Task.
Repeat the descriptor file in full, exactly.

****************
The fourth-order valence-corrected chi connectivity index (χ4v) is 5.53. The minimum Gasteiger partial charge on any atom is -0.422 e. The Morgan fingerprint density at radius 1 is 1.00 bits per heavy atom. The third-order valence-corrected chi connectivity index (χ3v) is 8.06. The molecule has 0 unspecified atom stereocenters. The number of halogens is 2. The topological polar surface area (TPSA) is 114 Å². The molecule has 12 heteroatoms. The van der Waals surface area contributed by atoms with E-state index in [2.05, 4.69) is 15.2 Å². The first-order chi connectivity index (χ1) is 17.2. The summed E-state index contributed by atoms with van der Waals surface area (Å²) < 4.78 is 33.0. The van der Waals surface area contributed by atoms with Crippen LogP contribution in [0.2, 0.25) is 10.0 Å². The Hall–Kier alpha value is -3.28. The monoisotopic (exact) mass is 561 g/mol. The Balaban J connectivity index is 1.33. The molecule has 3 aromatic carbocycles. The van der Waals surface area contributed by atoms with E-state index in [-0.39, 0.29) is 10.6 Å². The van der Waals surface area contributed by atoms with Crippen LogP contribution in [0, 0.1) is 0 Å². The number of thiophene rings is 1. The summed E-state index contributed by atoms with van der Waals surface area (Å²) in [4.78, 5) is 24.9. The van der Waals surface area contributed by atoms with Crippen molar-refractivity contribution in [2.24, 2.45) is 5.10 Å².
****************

The fourth-order valence-corrected chi connectivity index (χ4v) is 5.53. The minimum Gasteiger partial charge on any atom is -0.422 e. The Morgan fingerprint density at radius 1 is 1.00 bits per heavy atom. The third-order valence-corrected chi connectivity index (χ3v) is 8.06. The molecule has 0 unspecified atom stereocenters. The number of halogens is 2. The topological polar surface area (TPSA) is 114 Å². The molecule has 12 heteroatoms. The van der Waals surface area contributed by atoms with E-state index in [2.05, 4.69) is 15.2 Å². The first-order chi connectivity index (χ1) is 17.2. The summed E-state index contributed by atoms with van der Waals surface area (Å²) < 4.78 is 33.0. The van der Waals surface area contributed by atoms with Crippen LogP contribution in [0.2, 0.25) is 10.0 Å². The Hall–Kier alpha value is -3.28. The monoisotopic (exact) mass is 561 g/mol. The Balaban J connectivity index is 1.33. The molecule has 3 aromatic carbocycles. The van der Waals surface area contributed by atoms with E-state index in [-0.39, 0.29) is 10.6 Å². The van der Waals surface area contributed by atoms with Crippen LogP contribution in [0, 0.1) is 0 Å². The number of thiophene rings is 1. The summed E-state index contributed by atoms with van der Waals surface area (Å²) in [4.78, 5) is 24.9. The van der Waals surface area contributed by atoms with Crippen molar-refractivity contribution in [2.24, 2.45) is 5.10 Å².